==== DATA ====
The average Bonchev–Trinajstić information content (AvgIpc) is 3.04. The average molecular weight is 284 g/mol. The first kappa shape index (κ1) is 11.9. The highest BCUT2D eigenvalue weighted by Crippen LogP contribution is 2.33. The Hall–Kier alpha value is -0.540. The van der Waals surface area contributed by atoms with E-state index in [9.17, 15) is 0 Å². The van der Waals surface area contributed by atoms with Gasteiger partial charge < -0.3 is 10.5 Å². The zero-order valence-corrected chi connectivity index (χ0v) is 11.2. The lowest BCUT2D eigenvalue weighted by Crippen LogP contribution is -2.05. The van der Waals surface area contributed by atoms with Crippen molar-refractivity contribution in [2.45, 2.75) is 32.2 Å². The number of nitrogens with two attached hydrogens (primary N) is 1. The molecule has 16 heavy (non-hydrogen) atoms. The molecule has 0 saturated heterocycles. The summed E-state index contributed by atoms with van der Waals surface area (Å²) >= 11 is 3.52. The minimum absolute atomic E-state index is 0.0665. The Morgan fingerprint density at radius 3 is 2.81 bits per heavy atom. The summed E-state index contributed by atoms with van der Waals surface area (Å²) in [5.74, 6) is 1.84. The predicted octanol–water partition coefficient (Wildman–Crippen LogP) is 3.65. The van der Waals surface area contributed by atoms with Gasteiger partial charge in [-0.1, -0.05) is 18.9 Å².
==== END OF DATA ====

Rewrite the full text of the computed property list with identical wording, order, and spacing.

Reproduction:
The average Bonchev–Trinajstić information content (AvgIpc) is 3.04. The average molecular weight is 284 g/mol. The first kappa shape index (κ1) is 11.9. The highest BCUT2D eigenvalue weighted by Crippen LogP contribution is 2.33. The Hall–Kier alpha value is -0.540. The van der Waals surface area contributed by atoms with E-state index in [9.17, 15) is 0 Å². The van der Waals surface area contributed by atoms with Gasteiger partial charge < -0.3 is 10.5 Å². The zero-order valence-corrected chi connectivity index (χ0v) is 11.2. The lowest BCUT2D eigenvalue weighted by Crippen LogP contribution is -2.05. The van der Waals surface area contributed by atoms with Crippen molar-refractivity contribution in [2.45, 2.75) is 32.2 Å². The number of nitrogens with two attached hydrogens (primary N) is 1. The molecule has 16 heavy (non-hydrogen) atoms. The molecule has 0 saturated heterocycles. The summed E-state index contributed by atoms with van der Waals surface area (Å²) >= 11 is 3.52. The minimum absolute atomic E-state index is 0.0665. The Morgan fingerprint density at radius 3 is 2.81 bits per heavy atom. The summed E-state index contributed by atoms with van der Waals surface area (Å²) in [5.74, 6) is 1.84. The predicted octanol–water partition coefficient (Wildman–Crippen LogP) is 3.65. The van der Waals surface area contributed by atoms with Gasteiger partial charge in [-0.1, -0.05) is 18.9 Å².